INCONSISTENT BREEZE FORCES RACE COMMITTEE TO ABANDON RACING ON DAY 2 AT THE 96TH BACARDI CUP
March 7, 2023 – Miami, USA
Racing at the 96th Bacardi Cup, March 5-11, 2023, was abandoned today, March 7, due to an inconsistent breeze.
After a postponement ashore, the Race Committee was hopeful racing would get underway, but ultimately the decision was taken to abandon racing.
“The weather forecast was for the breeze to fill in somewhere between 2 to 3 o’clock out of the south east,” explained Carl Schellbach, Principal Race Officer. “The breeze finally made it and was doing battle with what might have been the sea breeze here. However, the Race Committee didn’t think it was going to offer quality sailing until very late this afternoon and, even then, it was still in doubt.
“We decided that with four days ahead of very good weather forecast there’s no reason in the world we should have a terrible race just to have a second race in two days. The risk of having a bad race was too great given the weather forecast for the rest of the week.”
Racing for the seventy-three Star teams is scheduled to resume on Wednesday, March 7, with race 2 starting one hour earlier at 1100 hours, immediately followed by race 3.
An enduring legacy
Paul Cayard is one of many renowned sailors who mark the Bacardi Cup on their calendar year after year and returns for the 96th Bacardi Cup. Cayard has enjoyed a hugely successful career, spanning Whitbread Round the World Race victory and second in the Volvo Ocean Race, seven World Championship titles, is a seven-time America’s Cup competitor, a two-time Olympian and holds plenty more to his name. However, despite forty-five years of sailing the Star and numerous Bacardi Cup appearances, Cayard has yet to add the Bacardi Cup to his illustrious trophy cabinet.
“My goal this year is the same as every year, I am here to win,” smiled Cayard. “I try to make sure I enjoy the races and the camaraderie along the way, but I am still a very competitive person. I have never won the Bacardi Cup, but I think I have been second five times! So, I would like to win.
“You never master the Star, you are constantly trying to find the perfect tune and that’s just for the speed of the boat. Then of course you are racing against all these other competitors, so you have the tactics and challenges with the wind as in any type of boat.”
Speaking on the enduring legacy of the Bacardi Cup, Cayard continued, “The Bacardi Cup is the iconic event in the Star Class. It has been going on for ninety-six years, which I think makes it the longest continuously sponsored event in any sport. It is really a great partnership. I am sure it will go on for ninety-six more.
“The conditions here in Miami are warm, sunny and nice winds for the boat, not to strong not too light. In March, it is the time of year when a lot of people from Europe and the north-east of the United States like to come down and get warmed up a little bit!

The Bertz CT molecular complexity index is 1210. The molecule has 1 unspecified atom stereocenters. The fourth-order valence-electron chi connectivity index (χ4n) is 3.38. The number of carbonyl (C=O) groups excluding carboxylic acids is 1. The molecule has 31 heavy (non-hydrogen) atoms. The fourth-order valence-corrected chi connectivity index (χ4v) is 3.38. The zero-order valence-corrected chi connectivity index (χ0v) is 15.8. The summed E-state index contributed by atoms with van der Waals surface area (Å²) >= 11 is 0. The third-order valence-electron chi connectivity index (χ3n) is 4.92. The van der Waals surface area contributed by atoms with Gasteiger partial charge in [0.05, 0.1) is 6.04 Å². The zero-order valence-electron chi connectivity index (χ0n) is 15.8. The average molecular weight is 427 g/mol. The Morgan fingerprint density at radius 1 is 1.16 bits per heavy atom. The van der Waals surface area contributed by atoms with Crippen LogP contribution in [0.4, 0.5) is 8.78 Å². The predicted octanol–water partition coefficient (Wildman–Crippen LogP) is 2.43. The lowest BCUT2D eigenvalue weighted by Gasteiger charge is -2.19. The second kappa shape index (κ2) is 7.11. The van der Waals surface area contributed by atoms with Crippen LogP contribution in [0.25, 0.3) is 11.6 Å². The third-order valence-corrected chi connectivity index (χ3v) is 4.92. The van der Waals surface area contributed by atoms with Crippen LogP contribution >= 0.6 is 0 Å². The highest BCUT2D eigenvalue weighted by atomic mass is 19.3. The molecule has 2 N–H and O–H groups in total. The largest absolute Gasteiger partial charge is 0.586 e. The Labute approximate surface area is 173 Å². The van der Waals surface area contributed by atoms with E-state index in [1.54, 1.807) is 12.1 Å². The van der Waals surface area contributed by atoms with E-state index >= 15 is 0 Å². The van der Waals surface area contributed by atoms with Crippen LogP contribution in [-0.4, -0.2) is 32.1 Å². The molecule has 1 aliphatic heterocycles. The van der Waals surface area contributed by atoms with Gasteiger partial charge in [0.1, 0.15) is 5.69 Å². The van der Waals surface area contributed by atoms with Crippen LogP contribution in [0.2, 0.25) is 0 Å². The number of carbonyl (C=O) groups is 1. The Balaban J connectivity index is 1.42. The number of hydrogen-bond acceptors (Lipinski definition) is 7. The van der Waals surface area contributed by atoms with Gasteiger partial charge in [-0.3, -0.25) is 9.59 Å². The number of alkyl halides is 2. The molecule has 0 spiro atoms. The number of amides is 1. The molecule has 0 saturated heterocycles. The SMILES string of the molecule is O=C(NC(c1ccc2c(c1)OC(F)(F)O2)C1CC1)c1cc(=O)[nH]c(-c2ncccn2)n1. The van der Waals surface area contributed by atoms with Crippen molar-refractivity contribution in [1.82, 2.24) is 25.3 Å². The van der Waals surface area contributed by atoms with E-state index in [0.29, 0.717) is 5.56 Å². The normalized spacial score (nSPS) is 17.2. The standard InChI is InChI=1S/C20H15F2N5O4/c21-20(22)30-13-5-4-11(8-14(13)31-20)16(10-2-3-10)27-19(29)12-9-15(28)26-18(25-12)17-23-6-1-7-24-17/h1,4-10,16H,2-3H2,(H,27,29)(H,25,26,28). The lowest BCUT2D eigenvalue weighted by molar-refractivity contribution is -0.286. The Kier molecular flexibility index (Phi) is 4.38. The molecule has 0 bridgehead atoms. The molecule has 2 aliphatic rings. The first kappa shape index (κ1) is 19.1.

“The Bacardi Cup is a very popular event – it is the cornerstone of the Star Class.”
Experience and youth
The Star appeals to all ages, which is easily demonstrated here at the 96th Bacardi Cup. From the most senior skipper and Star Class Commodore John Chiarella (USA), who is eighty-five, to the youngest, Julia Magdalena Mueller from Austria who celebrates turning eighteen today.
We caught up with them to hear their views on why Star sailing is their boat of choice.
John Chiarella has competed at well over fifty Bacardi Cups, most probably a record by anyone’s measure, as his love affair with the Star has extended over sixty-five years.
“A lot of things keep me coming back,” he said on the appeal of the Bacardi Cup. “The most important thing, which I always stress to other people involved, is the relationships that you form in the Star Class over the years. It is a very emotional thing for me, I will say that. It is special. What keeps me coming back are the people. To be honest, that’s what life is about.”
Reflecting on the changes over the decades Chiarella continued, “We have seen a lot of change, although the boats have somewhat fortunately stayed the same. We are a development class, so we do allow for certain things. We have seen a change in the rigs, the advent of hiking straps, a big change in masts and sail design.
Referring to the Bacardi Cup in Havana, Chiarella reflected, “When you look at what we sailed with in those days, some of the fittings were very primitive. What we sail today is very different. It is much easier today than it was then!”
Looking to the next generation of young sailors, Chiarella added, “I think one of the things that I see are a lot of U30 sailors, which is very dear to me because that is how things are going to grow for everybody.”
One of those U30 sailors is Julia Magdalena Mueller, who is competing at her first Bacardi Cup as part of the Bacardi U30 program, which provides complimentary entry and financial support.
“To have fun is the main goal here,” anticipated Mueller. “But as well it is for good and competitive sailing and to have some good races. I always say, ‘go for gold’.
“There are a lot of good U30 sailors here and I think it will be very competitive for us all.
“I really appreciate all the things that Bacardi is offering here for us and I think this event will be one part in my life that I will always remember. Thank you for all the support.”
Provisional Results – Top 10 after Race 1
1. Jørgen Schönherr / Markus Koy (DEN 8532) – 1 pts
2. Eivind Melleby / Mark Strube (NOR 2017) – 2 pts
3. Eric Doyle / Payson Infelise (USA 8580) – 3 pts
4. Will Stout / Erik Anderson (USA 8538) – 4 pts
5. Marin Misura / Tonko Barac (CRO 8531) – 5 pts
6. Peter Vessella / Phil Trinter (USA 8573) – 6 pts
7. Mateusz Kusznierewicz / Bruno Prada (POL 8548) – 7 pts
8. Leandro Altolaguirre / Lucas Altolaguirre (ARG 1945) – 8 pts
9. George Szabo / Guy Avellon (USA 8537) – 9 pts
10. Hans Spitzauer / Christian Nehammer (AUT 8529) – 10 pts